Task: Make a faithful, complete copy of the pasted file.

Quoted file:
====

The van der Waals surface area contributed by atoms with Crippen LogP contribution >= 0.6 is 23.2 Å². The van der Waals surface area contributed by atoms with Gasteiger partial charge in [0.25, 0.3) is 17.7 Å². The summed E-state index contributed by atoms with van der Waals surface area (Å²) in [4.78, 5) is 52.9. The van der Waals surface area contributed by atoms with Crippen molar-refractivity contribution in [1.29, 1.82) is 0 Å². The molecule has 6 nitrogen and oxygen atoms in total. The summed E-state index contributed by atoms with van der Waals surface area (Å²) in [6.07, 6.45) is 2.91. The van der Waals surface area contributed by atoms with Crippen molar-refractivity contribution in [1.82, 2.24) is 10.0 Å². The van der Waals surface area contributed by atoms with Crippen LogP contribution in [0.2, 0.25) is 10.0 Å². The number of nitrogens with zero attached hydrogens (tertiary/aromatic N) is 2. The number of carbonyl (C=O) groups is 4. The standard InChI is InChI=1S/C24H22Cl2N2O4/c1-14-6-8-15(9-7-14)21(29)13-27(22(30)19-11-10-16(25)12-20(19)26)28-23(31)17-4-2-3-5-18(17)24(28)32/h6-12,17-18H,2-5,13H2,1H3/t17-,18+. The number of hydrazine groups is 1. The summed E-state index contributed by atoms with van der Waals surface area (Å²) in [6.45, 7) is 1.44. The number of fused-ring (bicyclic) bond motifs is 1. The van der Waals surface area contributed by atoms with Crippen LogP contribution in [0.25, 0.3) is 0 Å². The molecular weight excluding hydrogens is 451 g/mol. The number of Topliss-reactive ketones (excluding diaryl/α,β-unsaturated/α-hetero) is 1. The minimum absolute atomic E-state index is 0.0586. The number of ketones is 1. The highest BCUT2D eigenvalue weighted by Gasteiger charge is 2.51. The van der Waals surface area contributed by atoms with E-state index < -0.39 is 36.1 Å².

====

The van der Waals surface area contributed by atoms with Crippen LogP contribution >= 0.6 is 23.2 Å². The van der Waals surface area contributed by atoms with Gasteiger partial charge in [0.25, 0.3) is 17.7 Å². The summed E-state index contributed by atoms with van der Waals surface area (Å²) in [4.78, 5) is 52.9. The van der Waals surface area contributed by atoms with Crippen molar-refractivity contribution in [1.29, 1.82) is 0 Å². The molecule has 6 nitrogen and oxygen atoms in total. The summed E-state index contributed by atoms with van der Waals surface area (Å²) in [6.07, 6.45) is 2.91. The van der Waals surface area contributed by atoms with Crippen molar-refractivity contribution in [1.82, 2.24) is 10.0 Å². The van der Waals surface area contributed by atoms with Crippen LogP contribution in [0.2, 0.25) is 10.0 Å². The number of nitrogens with zero attached hydrogens (tertiary/aromatic N) is 2. The number of carbonyl (C=O) groups is 4. The standard InChI is InChI=1S/C24H22Cl2N2O4/c1-14-6-8-15(9-7-14)21(29)13-27(22(30)19-11-10-16(25)12-20(19)26)28-23(31)17-4-2-3-5-18(17)24(28)32/h6-12,17-18H,2-5,13H2,1H3/t17-,18+. The number of hydrazine groups is 1. The summed E-state index contributed by atoms with van der Waals surface area (Å²) in [6.45, 7) is 1.44. The number of fused-ring (bicyclic) bond motifs is 1. The van der Waals surface area contributed by atoms with Crippen LogP contribution in [0.25, 0.3) is 0 Å². The molecular weight excluding hydrogens is 451 g/mol. The number of Topliss-reactive ketones (excluding diaryl/α,β-unsaturated/α-hetero) is 1. The minimum absolute atomic E-state index is 0.0586. The number of ketones is 1. The highest BCUT2D eigenvalue weighted by Gasteiger charge is 2.51. The van der Waals surface area contributed by atoms with E-state index < -0.39 is 36.1 Å².